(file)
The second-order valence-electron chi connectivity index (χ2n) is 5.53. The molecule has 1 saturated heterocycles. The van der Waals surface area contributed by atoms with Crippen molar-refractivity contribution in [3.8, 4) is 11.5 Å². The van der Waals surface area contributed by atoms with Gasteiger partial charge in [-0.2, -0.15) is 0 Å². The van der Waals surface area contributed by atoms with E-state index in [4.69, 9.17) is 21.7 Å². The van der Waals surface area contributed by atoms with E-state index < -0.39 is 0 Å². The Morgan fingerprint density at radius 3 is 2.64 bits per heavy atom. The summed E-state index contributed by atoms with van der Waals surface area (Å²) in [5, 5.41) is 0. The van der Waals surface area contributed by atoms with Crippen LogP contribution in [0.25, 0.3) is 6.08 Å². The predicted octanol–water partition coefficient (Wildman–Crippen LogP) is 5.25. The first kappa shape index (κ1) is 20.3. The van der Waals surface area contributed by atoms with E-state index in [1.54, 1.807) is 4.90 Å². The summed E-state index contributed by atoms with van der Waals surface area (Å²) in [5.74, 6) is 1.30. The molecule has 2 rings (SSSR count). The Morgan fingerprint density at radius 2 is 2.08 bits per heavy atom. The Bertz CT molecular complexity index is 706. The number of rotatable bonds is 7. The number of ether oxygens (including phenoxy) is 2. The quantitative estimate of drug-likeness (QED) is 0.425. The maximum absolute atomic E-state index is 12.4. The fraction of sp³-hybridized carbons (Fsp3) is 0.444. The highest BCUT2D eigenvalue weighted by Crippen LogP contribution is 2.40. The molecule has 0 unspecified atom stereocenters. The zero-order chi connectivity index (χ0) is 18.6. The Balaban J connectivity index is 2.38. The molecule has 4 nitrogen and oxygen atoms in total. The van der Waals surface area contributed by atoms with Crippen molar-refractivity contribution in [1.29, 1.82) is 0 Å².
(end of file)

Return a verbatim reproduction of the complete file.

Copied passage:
The second-order valence-electron chi connectivity index (χ2n) is 5.53. The molecule has 1 saturated heterocycles. The van der Waals surface area contributed by atoms with Crippen molar-refractivity contribution in [3.8, 4) is 11.5 Å². The van der Waals surface area contributed by atoms with Gasteiger partial charge in [-0.2, -0.15) is 0 Å². The van der Waals surface area contributed by atoms with E-state index in [4.69, 9.17) is 21.7 Å². The van der Waals surface area contributed by atoms with E-state index < -0.39 is 0 Å². The Morgan fingerprint density at radius 3 is 2.64 bits per heavy atom. The summed E-state index contributed by atoms with van der Waals surface area (Å²) in [5, 5.41) is 0. The van der Waals surface area contributed by atoms with Crippen LogP contribution in [0.25, 0.3) is 6.08 Å². The predicted octanol–water partition coefficient (Wildman–Crippen LogP) is 5.25. The first kappa shape index (κ1) is 20.3. The van der Waals surface area contributed by atoms with E-state index in [1.54, 1.807) is 4.90 Å². The summed E-state index contributed by atoms with van der Waals surface area (Å²) in [5.74, 6) is 1.30. The molecule has 2 rings (SSSR count). The Morgan fingerprint density at radius 2 is 2.08 bits per heavy atom. The Bertz CT molecular complexity index is 706. The number of rotatable bonds is 7. The number of ether oxygens (including phenoxy) is 2. The quantitative estimate of drug-likeness (QED) is 0.425. The maximum absolute atomic E-state index is 12.4. The fraction of sp³-hybridized carbons (Fsp3) is 0.444. The highest BCUT2D eigenvalue weighted by Crippen LogP contribution is 2.40. The molecule has 0 unspecified atom stereocenters. The zero-order chi connectivity index (χ0) is 18.6. The Balaban J connectivity index is 2.38. The molecule has 4 nitrogen and oxygen atoms in total. The van der Waals surface area contributed by atoms with Crippen molar-refractivity contribution in [1.29, 1.82) is 0 Å².